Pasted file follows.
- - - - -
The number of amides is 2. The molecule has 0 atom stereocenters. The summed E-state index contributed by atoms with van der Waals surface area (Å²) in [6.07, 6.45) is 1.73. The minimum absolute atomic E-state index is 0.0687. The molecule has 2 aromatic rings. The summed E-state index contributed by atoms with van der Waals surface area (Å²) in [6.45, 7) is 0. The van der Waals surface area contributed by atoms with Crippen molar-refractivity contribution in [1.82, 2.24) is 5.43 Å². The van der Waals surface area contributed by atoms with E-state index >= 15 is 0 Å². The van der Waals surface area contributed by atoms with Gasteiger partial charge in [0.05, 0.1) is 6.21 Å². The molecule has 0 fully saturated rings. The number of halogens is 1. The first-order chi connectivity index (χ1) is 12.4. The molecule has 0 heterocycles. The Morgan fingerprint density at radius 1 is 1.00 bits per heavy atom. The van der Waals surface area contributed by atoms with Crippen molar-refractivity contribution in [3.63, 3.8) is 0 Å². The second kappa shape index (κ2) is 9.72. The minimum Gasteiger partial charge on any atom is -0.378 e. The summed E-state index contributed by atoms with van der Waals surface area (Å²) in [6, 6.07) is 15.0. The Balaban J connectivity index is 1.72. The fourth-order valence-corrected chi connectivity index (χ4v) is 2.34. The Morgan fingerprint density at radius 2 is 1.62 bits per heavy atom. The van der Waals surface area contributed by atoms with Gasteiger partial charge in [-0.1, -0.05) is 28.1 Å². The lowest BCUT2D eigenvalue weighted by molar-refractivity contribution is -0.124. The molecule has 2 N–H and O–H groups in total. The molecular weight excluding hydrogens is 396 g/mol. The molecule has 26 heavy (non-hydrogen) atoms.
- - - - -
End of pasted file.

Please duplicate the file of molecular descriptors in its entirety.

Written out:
The number of amides is 2. The molecule has 0 atom stereocenters. The summed E-state index contributed by atoms with van der Waals surface area (Å²) in [6.07, 6.45) is 1.73. The minimum absolute atomic E-state index is 0.0687. The molecule has 2 aromatic rings. The summed E-state index contributed by atoms with van der Waals surface area (Å²) in [6.45, 7) is 0. The van der Waals surface area contributed by atoms with Crippen molar-refractivity contribution in [1.82, 2.24) is 5.43 Å². The van der Waals surface area contributed by atoms with E-state index >= 15 is 0 Å². The van der Waals surface area contributed by atoms with Gasteiger partial charge in [0.05, 0.1) is 6.21 Å². The molecule has 0 fully saturated rings. The number of halogens is 1. The first-order chi connectivity index (χ1) is 12.4. The molecule has 0 heterocycles. The Morgan fingerprint density at radius 1 is 1.00 bits per heavy atom. The van der Waals surface area contributed by atoms with Crippen molar-refractivity contribution in [3.63, 3.8) is 0 Å². The second kappa shape index (κ2) is 9.72. The minimum Gasteiger partial charge on any atom is -0.378 e. The summed E-state index contributed by atoms with van der Waals surface area (Å²) in [6, 6.07) is 15.0. The Balaban J connectivity index is 1.72. The fourth-order valence-corrected chi connectivity index (χ4v) is 2.34. The Morgan fingerprint density at radius 2 is 1.62 bits per heavy atom. The van der Waals surface area contributed by atoms with Gasteiger partial charge in [-0.1, -0.05) is 28.1 Å². The lowest BCUT2D eigenvalue weighted by molar-refractivity contribution is -0.124. The molecule has 2 N–H and O–H groups in total. The molecular weight excluding hydrogens is 396 g/mol. The molecule has 26 heavy (non-hydrogen) atoms.